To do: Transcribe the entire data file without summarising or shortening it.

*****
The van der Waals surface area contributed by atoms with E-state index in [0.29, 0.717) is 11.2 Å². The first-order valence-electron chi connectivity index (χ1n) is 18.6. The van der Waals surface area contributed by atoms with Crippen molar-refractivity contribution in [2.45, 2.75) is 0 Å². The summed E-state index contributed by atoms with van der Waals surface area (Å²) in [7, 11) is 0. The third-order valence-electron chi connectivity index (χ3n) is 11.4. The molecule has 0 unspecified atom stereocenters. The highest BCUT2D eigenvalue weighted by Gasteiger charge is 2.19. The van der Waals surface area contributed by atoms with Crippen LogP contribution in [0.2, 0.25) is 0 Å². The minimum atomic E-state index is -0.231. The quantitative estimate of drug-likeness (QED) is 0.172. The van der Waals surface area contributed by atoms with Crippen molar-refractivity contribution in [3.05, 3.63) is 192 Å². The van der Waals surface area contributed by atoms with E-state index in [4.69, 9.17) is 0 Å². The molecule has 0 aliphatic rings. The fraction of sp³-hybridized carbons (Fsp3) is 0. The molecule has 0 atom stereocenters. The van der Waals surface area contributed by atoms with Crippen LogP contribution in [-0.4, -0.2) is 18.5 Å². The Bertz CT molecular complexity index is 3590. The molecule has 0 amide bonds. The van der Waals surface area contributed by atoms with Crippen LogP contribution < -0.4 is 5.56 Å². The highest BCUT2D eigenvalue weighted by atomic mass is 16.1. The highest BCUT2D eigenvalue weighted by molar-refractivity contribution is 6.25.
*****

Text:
The van der Waals surface area contributed by atoms with E-state index in [0.29, 0.717) is 11.2 Å². The first-order valence-electron chi connectivity index (χ1n) is 18.6. The van der Waals surface area contributed by atoms with Crippen molar-refractivity contribution in [2.45, 2.75) is 0 Å². The summed E-state index contributed by atoms with van der Waals surface area (Å²) in [7, 11) is 0. The third-order valence-electron chi connectivity index (χ3n) is 11.4. The molecule has 0 unspecified atom stereocenters. The highest BCUT2D eigenvalue weighted by Gasteiger charge is 2.19. The van der Waals surface area contributed by atoms with Crippen LogP contribution in [0.2, 0.25) is 0 Å². The minimum atomic E-state index is -0.231. The quantitative estimate of drug-likeness (QED) is 0.172. The van der Waals surface area contributed by atoms with Crippen molar-refractivity contribution in [3.05, 3.63) is 192 Å². The van der Waals surface area contributed by atoms with E-state index in [4.69, 9.17) is 0 Å². The molecule has 0 aliphatic rings. The fraction of sp³-hybridized carbons (Fsp3) is 0. The molecule has 0 atom stereocenters. The van der Waals surface area contributed by atoms with Crippen LogP contribution in [-0.4, -0.2) is 18.5 Å². The Bertz CT molecular complexity index is 3590. The molecule has 0 amide bonds. The van der Waals surface area contributed by atoms with Crippen LogP contribution < -0.4 is 5.56 Å². The highest BCUT2D eigenvalue weighted by atomic mass is 16.1. The highest BCUT2D eigenvalue weighted by molar-refractivity contribution is 6.25.